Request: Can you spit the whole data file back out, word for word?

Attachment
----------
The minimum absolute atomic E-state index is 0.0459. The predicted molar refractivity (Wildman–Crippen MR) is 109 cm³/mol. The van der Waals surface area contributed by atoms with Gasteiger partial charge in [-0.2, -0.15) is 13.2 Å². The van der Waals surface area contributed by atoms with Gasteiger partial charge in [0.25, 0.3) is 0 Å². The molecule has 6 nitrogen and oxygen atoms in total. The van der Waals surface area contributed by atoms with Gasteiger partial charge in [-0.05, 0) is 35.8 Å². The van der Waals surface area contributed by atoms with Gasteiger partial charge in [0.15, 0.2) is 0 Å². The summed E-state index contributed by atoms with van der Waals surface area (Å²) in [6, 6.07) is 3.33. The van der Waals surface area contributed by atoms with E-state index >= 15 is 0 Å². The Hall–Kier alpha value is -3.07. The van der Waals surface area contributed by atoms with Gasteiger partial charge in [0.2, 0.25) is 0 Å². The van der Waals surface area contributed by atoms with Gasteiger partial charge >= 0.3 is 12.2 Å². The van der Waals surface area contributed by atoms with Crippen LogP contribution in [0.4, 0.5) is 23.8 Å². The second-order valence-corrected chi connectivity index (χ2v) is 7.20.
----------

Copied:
The minimum absolute atomic E-state index is 0.0459. The predicted molar refractivity (Wildman–Crippen MR) is 109 cm³/mol. The van der Waals surface area contributed by atoms with Gasteiger partial charge in [-0.2, -0.15) is 13.2 Å². The van der Waals surface area contributed by atoms with Gasteiger partial charge in [0.25, 0.3) is 0 Å². The molecule has 6 nitrogen and oxygen atoms in total. The van der Waals surface area contributed by atoms with Gasteiger partial charge in [-0.05, 0) is 35.8 Å². The van der Waals surface area contributed by atoms with Gasteiger partial charge in [0.15, 0.2) is 0 Å². The summed E-state index contributed by atoms with van der Waals surface area (Å²) in [6, 6.07) is 3.33. The van der Waals surface area contributed by atoms with E-state index >= 15 is 0 Å². The Hall–Kier alpha value is -3.07. The van der Waals surface area contributed by atoms with Gasteiger partial charge in [0.2, 0.25) is 0 Å². The van der Waals surface area contributed by atoms with Gasteiger partial charge >= 0.3 is 12.2 Å². The van der Waals surface area contributed by atoms with Crippen LogP contribution in [0.4, 0.5) is 23.8 Å². The second-order valence-corrected chi connectivity index (χ2v) is 7.20.